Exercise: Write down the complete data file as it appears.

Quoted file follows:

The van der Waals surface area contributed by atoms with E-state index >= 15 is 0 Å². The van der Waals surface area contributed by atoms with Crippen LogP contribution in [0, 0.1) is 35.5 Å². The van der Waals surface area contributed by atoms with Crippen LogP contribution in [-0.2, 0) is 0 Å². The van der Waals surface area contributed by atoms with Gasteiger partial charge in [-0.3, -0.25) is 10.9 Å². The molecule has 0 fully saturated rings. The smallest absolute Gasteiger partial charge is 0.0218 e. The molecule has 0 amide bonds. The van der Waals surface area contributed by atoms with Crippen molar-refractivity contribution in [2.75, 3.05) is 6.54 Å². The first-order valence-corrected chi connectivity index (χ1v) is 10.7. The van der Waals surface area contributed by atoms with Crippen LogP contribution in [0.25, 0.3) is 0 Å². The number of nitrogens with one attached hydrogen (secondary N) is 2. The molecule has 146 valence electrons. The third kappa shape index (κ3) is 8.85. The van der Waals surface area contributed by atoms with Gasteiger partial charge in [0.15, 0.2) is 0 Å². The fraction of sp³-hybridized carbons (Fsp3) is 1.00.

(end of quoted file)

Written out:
The van der Waals surface area contributed by atoms with E-state index >= 15 is 0 Å². The van der Waals surface area contributed by atoms with Crippen LogP contribution in [0, 0.1) is 35.5 Å². The van der Waals surface area contributed by atoms with Crippen LogP contribution in [-0.2, 0) is 0 Å². The van der Waals surface area contributed by atoms with Gasteiger partial charge in [-0.3, -0.25) is 10.9 Å². The molecule has 0 fully saturated rings. The smallest absolute Gasteiger partial charge is 0.0218 e. The molecule has 0 amide bonds. The van der Waals surface area contributed by atoms with Crippen molar-refractivity contribution in [2.75, 3.05) is 6.54 Å². The first-order valence-corrected chi connectivity index (χ1v) is 10.7. The van der Waals surface area contributed by atoms with Crippen LogP contribution in [0.25, 0.3) is 0 Å². The number of nitrogens with one attached hydrogen (secondary N) is 2. The molecule has 146 valence electrons. The third kappa shape index (κ3) is 8.85. The van der Waals surface area contributed by atoms with Gasteiger partial charge in [0.15, 0.2) is 0 Å². The fraction of sp³-hybridized carbons (Fsp3) is 1.00.